Modern culture has evolved to be reward-punishment based – a message reinforced by marketing and advertising. Life has to be earned or paid for in some way. Those who are doing well in life have the good looks, the good lives, the good stuff. Even parenting models reinforce these ideas of “earning” our place under the lens in a loving gaze. When a child behaves, they pass an unwritten test that deems them worthy of a hug or treat. When they misbehave, they are exiled to their room. The child may learn they are only worthy of that loving gaze if they perform a certain way. Our education systems are test-exams-grades-based – we literally can’t move forward (to the next year level, to college, to graduation) unless we pass a test. It is easy to see how deeply indoctrinated we are in the idea of “doing well” because we did the right things to pass a test and that by doing so, we are deemed worthy of moving forward (personal growth, “the shift”). We are worthy of that loving gaze from the universe not because it is infinite and available, but because we walked through the fiery path to get there and did not complain about getting burned.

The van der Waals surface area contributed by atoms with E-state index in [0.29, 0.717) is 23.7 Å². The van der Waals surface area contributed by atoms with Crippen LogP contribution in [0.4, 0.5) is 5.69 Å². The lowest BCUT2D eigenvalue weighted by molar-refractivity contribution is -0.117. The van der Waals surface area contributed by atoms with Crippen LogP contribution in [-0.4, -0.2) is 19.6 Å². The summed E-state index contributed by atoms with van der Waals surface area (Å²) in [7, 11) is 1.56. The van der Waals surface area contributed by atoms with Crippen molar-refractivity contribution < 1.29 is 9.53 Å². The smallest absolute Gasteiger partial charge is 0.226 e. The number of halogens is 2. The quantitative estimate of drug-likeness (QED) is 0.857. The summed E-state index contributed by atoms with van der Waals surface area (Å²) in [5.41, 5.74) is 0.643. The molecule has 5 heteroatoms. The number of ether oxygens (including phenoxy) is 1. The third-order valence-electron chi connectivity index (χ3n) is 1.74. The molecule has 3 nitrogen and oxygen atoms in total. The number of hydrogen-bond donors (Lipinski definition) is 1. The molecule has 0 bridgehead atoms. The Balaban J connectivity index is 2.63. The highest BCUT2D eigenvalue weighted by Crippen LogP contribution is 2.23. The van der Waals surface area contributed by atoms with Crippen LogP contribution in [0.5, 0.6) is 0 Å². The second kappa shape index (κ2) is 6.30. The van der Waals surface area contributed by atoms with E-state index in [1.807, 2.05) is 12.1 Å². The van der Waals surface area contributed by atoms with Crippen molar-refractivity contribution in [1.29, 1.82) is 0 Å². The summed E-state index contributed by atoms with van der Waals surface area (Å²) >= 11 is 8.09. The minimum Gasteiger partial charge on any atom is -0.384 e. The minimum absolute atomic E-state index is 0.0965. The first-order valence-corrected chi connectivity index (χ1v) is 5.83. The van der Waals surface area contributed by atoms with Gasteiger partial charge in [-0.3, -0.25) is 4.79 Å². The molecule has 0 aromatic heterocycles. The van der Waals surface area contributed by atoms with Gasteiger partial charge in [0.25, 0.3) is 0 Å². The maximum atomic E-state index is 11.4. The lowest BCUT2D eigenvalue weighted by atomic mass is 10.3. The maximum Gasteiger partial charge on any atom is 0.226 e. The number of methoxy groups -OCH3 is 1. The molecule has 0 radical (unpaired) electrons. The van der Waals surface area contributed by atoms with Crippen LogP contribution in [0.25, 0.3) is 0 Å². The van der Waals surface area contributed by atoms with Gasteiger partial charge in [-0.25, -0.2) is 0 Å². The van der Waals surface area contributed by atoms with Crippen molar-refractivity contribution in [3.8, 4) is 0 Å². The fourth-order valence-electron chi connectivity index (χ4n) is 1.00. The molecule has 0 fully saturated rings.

That the universe is testing us is a thought-frame that leans on upbringing, culture, advertising, religion, and story-telling. Mythologies from religion and fairy-tales alike speak of tests and initiations where only the mighty succeed and become models for the heroes we should all hope to be. Religious systems and cults have used the testing model as a way of maintaining order since people walked the face of the earth. It keeps a hierarchy intact. It is a system of organizing the ranks.
The Alternative; Love, Healing, and Renewal
Although there are plenty of models in which we are asked to outsource our will to a distant power, we also have religion and spirituality and our own instincts and experience speaking gloriously to the meaning of free will, individuality, and a free spirit.
In the Tantric lineage of my yoga practice, the universe is spanda – a word that means both“pulsation” and “vibration” – a secular, scientific reflection of which we find in quantum physics. Everything in the universe is energy, and our energy comes from the same source. We can feel it, we breathe from it, our own vibrancy is an expression of it. We can feel a person’s light. In this model of the universe, we are not victims of a higher source of intelligence; we are part of that source. It lives and breathes in us. We can feel our own light. Openings happen when we connect to these vibrations in ways that allow expansion, rather than when we are under the lure of a test or the threat of punishment.